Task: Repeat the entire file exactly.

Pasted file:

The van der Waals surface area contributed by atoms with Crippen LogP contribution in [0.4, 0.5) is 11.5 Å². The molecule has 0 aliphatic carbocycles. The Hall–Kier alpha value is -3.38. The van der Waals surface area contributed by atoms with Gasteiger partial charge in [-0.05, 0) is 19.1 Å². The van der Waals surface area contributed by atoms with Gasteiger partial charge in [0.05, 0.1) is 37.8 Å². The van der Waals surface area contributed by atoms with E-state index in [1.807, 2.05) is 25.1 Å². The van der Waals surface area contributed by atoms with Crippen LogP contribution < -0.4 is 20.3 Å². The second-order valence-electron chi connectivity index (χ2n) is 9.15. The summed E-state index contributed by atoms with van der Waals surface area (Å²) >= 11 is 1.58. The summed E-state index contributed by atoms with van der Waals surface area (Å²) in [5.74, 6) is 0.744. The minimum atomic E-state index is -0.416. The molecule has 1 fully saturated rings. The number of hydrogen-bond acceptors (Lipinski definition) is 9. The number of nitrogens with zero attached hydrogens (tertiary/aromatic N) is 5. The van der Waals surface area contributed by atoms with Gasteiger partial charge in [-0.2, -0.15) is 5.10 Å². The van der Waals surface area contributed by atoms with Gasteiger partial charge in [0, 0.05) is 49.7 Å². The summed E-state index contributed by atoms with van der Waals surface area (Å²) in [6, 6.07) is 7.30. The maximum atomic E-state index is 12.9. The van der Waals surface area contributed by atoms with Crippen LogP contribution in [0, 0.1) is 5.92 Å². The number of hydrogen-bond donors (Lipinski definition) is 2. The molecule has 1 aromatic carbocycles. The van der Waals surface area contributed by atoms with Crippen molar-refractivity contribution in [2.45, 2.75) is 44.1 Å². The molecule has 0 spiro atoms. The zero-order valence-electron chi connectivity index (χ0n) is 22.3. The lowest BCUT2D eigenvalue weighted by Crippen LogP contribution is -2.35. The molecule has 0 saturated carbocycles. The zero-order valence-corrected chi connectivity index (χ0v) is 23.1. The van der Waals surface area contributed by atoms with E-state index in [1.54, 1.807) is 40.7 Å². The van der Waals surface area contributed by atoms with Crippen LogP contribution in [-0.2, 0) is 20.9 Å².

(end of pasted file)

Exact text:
The van der Waals surface area contributed by atoms with Crippen LogP contribution in [0.4, 0.5) is 11.5 Å². The molecule has 0 aliphatic carbocycles. The Hall–Kier alpha value is -3.38. The van der Waals surface area contributed by atoms with Gasteiger partial charge in [-0.05, 0) is 19.1 Å². The van der Waals surface area contributed by atoms with Gasteiger partial charge in [0.05, 0.1) is 37.8 Å². The van der Waals surface area contributed by atoms with E-state index in [1.807, 2.05) is 25.1 Å². The van der Waals surface area contributed by atoms with Crippen LogP contribution < -0.4 is 20.3 Å². The second-order valence-electron chi connectivity index (χ2n) is 9.15. The summed E-state index contributed by atoms with van der Waals surface area (Å²) >= 11 is 1.58. The summed E-state index contributed by atoms with van der Waals surface area (Å²) in [5.74, 6) is 0.744. The minimum atomic E-state index is -0.416. The molecule has 1 fully saturated rings. The number of hydrogen-bond acceptors (Lipinski definition) is 9. The number of nitrogens with zero attached hydrogens (tertiary/aromatic N) is 5. The van der Waals surface area contributed by atoms with Gasteiger partial charge in [-0.2, -0.15) is 5.10 Å². The van der Waals surface area contributed by atoms with Gasteiger partial charge in [0, 0.05) is 49.7 Å². The summed E-state index contributed by atoms with van der Waals surface area (Å²) in [6, 6.07) is 7.30. The maximum atomic E-state index is 12.9. The van der Waals surface area contributed by atoms with Crippen LogP contribution in [0, 0.1) is 5.92 Å². The number of hydrogen-bond donors (Lipinski definition) is 2. The molecule has 1 aromatic carbocycles. The van der Waals surface area contributed by atoms with Crippen molar-refractivity contribution in [2.45, 2.75) is 44.1 Å². The molecule has 0 spiro atoms. The zero-order valence-electron chi connectivity index (χ0n) is 22.3. The lowest BCUT2D eigenvalue weighted by Crippen LogP contribution is -2.35. The molecule has 0 saturated carbocycles. The zero-order valence-corrected chi connectivity index (χ0v) is 23.1. The van der Waals surface area contributed by atoms with E-state index in [1.54, 1.807) is 40.7 Å². The van der Waals surface area contributed by atoms with Crippen LogP contribution in [-0.2, 0) is 20.9 Å².